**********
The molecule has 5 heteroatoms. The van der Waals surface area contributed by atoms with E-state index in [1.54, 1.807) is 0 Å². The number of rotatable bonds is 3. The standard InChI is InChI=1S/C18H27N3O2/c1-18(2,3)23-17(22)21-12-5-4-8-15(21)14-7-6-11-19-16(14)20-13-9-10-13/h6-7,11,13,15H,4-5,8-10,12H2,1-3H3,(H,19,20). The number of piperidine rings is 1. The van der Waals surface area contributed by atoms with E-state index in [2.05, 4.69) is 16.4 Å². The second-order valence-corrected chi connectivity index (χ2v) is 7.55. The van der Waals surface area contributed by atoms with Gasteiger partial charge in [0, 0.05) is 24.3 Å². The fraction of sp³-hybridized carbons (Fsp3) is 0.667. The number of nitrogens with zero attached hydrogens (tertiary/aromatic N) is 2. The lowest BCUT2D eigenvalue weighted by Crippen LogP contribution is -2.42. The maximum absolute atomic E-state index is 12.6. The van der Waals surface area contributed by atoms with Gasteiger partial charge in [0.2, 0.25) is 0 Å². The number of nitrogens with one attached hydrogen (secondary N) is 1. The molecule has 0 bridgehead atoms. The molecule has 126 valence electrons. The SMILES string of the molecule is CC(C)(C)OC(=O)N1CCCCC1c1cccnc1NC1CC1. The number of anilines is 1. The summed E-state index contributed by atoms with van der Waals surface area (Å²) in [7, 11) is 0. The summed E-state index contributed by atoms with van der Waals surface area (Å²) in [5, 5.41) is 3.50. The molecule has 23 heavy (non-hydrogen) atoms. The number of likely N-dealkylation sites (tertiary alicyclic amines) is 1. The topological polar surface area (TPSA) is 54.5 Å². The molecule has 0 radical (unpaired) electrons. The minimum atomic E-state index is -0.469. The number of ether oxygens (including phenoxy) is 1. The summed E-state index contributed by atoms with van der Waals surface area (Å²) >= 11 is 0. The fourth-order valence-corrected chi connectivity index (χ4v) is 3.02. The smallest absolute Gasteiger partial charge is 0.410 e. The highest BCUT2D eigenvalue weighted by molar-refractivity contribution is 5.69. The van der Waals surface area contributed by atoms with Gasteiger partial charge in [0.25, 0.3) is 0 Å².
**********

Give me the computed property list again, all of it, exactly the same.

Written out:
The molecule has 5 heteroatoms. The van der Waals surface area contributed by atoms with E-state index in [1.54, 1.807) is 0 Å². The number of rotatable bonds is 3. The standard InChI is InChI=1S/C18H27N3O2/c1-18(2,3)23-17(22)21-12-5-4-8-15(21)14-7-6-11-19-16(14)20-13-9-10-13/h6-7,11,13,15H,4-5,8-10,12H2,1-3H3,(H,19,20). The number of piperidine rings is 1. The van der Waals surface area contributed by atoms with E-state index in [2.05, 4.69) is 16.4 Å². The second-order valence-corrected chi connectivity index (χ2v) is 7.55. The van der Waals surface area contributed by atoms with Gasteiger partial charge in [0, 0.05) is 24.3 Å². The fraction of sp³-hybridized carbons (Fsp3) is 0.667. The number of nitrogens with zero attached hydrogens (tertiary/aromatic N) is 2. The lowest BCUT2D eigenvalue weighted by Crippen LogP contribution is -2.42. The maximum absolute atomic E-state index is 12.6. The van der Waals surface area contributed by atoms with Gasteiger partial charge in [0.2, 0.25) is 0 Å². The number of nitrogens with one attached hydrogen (secondary N) is 1. The molecule has 0 bridgehead atoms. The molecule has 126 valence electrons. The SMILES string of the molecule is CC(C)(C)OC(=O)N1CCCCC1c1cccnc1NC1CC1. The number of anilines is 1. The summed E-state index contributed by atoms with van der Waals surface area (Å²) in [7, 11) is 0. The summed E-state index contributed by atoms with van der Waals surface area (Å²) in [5, 5.41) is 3.50. The molecule has 23 heavy (non-hydrogen) atoms. The number of likely N-dealkylation sites (tertiary alicyclic amines) is 1. The topological polar surface area (TPSA) is 54.5 Å². The molecule has 0 radical (unpaired) electrons. The minimum atomic E-state index is -0.469. The number of ether oxygens (including phenoxy) is 1. The summed E-state index contributed by atoms with van der Waals surface area (Å²) >= 11 is 0. The fourth-order valence-corrected chi connectivity index (χ4v) is 3.02. The smallest absolute Gasteiger partial charge is 0.410 e. The highest BCUT2D eigenvalue weighted by molar-refractivity contribution is 5.69. The van der Waals surface area contributed by atoms with Gasteiger partial charge in [0.25, 0.3) is 0 Å².